Hospitals without air conditioning are becoming extremely hot, affecting nurses and patients alike (nurses are not allowed to carry water bottles). In one Hampshire hospital, the extreme heat set off the fire alarm.
Another report from Unearthed describes how heat waves and record temperatures are occurring across the northern hemisphere. In Quebec, Canada, 34 deaths have been attributed to a heat wave. Record temperatures have been recorded too in Northern Siberia.
And, accompanying heat waves of course, there are very often wild fires or bush fires burning out of control – and probably adding to the overall effect of global warming. Damaging homes and property, as well as killing people and many of the endangered species that we care about.
In the UK, as well as in other countries, there have been a series of wildfires, which have been difficult to bring under control. And today, as I write, we have heard about devastating fires in Greece, with homes destroyed, 60+ killed or missing and people fleeing into the sea to get away from the flames. Sweden has also experienced 50 forest fires burning in mid-July.
And last year, Portugal, Canada and Australia, among others, also experienced wild fires out of control.
See also, an earlier blog and heat waves and human survivability. This cites a Lancet article about how high temperatures can reach before people start dying – this depends on the level of humidity.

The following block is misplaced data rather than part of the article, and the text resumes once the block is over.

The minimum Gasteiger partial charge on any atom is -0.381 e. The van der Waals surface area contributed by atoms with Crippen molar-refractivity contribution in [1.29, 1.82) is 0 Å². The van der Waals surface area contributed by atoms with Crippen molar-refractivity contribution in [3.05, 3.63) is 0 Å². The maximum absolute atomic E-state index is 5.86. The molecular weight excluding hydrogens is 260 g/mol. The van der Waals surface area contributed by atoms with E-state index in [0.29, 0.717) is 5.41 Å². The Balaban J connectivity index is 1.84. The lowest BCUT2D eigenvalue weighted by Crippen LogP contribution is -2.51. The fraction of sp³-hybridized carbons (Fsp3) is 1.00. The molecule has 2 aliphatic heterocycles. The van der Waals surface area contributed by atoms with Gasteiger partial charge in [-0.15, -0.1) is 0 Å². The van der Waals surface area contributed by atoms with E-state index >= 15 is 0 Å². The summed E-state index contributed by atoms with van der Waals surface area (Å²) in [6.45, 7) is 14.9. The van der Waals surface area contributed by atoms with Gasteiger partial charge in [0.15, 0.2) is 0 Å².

2nd August 2018
Today, I have received details of two articles, which both state that there is now no doubt that human-induced climate change is responsible for the current heat waves.
The first is from The Guardian, with the headline, “Extreme global weather is ‘the face of climate change’ says leading scientist.” It cites the comments by an eminent climate scientist, Prof Michael Mann, who “declares that the impacts of global warming are now ‘playing out in real-time’“. See:
“Other senior scientists agree the link is clear. Serious climate change is “unfolding before our eyes”, said Prof Rowan Sutton, at the University of Reading. “No one should be in the slightest surprised that we are seeing very serious heatwaves and associated impacts in many parts of the world.”
The second article is from Media Lens today and is a compilation of articles from various places. It is entitled “World on Fire: Climate Breakdown” and starts with the following paragraph:
“What will it take for society to make the deep-rooted changes required to prevent the terrifying and awesome threat of climate breakdown? This summer’s extreme weather events are simply a prelude to a rising tide of chaos that will be punctuated by cataclysmic individual events – floods, heatwaves, superstorms – of increasing severity and frequency. How long before people demand radical action from governments? Or, and this is what is really needed, how long until citizens remove corporate-captured governments from power and introduce genuine democracy?”
The article gives details of the extreme temperatures recorded across the globe this summer but then gives an analysis of some of the things still being said by a climate-sceptic press, when reporting on the current heat wave: the Daily Mail; the Sun and even the BBC. All are failing to properly acknowledge that it is caused by climate change.
The Media Lens writer does not mince any words.